UBC Theses and Dissertations

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UBC Theses and Dissertations

The swan in the desolate heaven : the literary image of place and the ideology of Irish nationalism Wolfe, Colin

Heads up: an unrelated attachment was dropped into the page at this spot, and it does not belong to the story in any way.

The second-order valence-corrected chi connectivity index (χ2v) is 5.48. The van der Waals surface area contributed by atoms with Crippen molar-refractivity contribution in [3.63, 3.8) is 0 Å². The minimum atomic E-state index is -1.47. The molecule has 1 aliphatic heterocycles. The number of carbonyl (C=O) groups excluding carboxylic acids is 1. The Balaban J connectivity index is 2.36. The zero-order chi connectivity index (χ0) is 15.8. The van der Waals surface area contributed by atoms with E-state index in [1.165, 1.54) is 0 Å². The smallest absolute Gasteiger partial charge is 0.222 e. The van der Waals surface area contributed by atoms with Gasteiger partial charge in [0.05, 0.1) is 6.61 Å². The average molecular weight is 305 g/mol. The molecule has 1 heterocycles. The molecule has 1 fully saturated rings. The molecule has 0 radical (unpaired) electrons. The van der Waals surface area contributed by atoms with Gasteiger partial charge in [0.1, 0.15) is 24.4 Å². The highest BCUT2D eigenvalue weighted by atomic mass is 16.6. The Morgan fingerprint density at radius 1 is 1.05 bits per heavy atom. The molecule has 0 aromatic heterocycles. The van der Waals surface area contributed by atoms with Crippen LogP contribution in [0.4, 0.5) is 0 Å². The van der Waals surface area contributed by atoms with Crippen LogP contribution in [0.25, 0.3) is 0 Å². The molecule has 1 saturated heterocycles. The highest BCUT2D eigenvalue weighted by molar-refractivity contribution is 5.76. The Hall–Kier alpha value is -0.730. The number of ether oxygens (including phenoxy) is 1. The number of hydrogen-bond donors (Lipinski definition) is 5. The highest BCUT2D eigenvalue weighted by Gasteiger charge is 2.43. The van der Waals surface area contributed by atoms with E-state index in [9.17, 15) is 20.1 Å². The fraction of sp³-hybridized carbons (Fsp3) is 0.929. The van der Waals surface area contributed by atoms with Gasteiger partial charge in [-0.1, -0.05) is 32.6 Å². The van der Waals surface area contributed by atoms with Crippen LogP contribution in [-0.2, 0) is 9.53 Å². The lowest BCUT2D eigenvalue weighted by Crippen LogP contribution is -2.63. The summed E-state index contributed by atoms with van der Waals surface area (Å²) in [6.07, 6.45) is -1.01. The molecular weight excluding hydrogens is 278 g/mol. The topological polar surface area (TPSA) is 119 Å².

Place is not simply the physical reality of the topographical and human geographical features located at a particular position in space. It is also the experience of the associations, images, and memories incorporated in the landscape, with a large input from the observer. Our personal and cultural histories are important in this experience of place, which is therefore both subjective and intersubjective. The sense of place in literature is often particularly expressive of this power of association and imagery — perhaps, because of its concentrated form, especially in poetry. Literature, however, in choosing its imagery, is not only reflective of the historical, cultural and personal associations of place, but is also creative in shaping these associations of place. Literature, because it is selective and imaginative, has the power to alter our experience of place. Many of the works of the Irish literary revival possess an unusually strong sense of place — it was a literary movement which sought to emphasise Ireland and Irish themes. The selectivity and imagination of the writers, particularly because of the romantic and mythological heritages stressed in the revival, resulted in a representation of the Irish landscape -- indeed a vision of Ireland -- which is rich in symbol, association, and image. This Ireland of the imagination was also attractive and powerful enough to become part of Irish nationalist ideology. A romantic vision of the Irish landscape and its people developed by W.B. Yeats, A.E., J.M. Synge and others became part of the nationalism of militant revolutionaries such as Patrick Pearse, leader of the Irish insurrection of Easter 1916 — important in Irish history because it shifted the dominant expression of nationalism from constitutionalism to militancy. It was through the use of force rather than through constitutional methods that a separate Irish nation was established in 1922. This thesis, therefore, has three main themes. Firstly, place is an experience of the imagination -- of association, of memory, and of image. Secondly, literature is important in shaping that imagination because of its symbolism and its power in creating imagery. Finally, and perhaps most importantly, the ideas of a movement of the imagination such as the Irish literary revival can have a large effect on the ideas, and therefore the ultimate actions, of a movement of action such as, that of the Irish militant nationalists.

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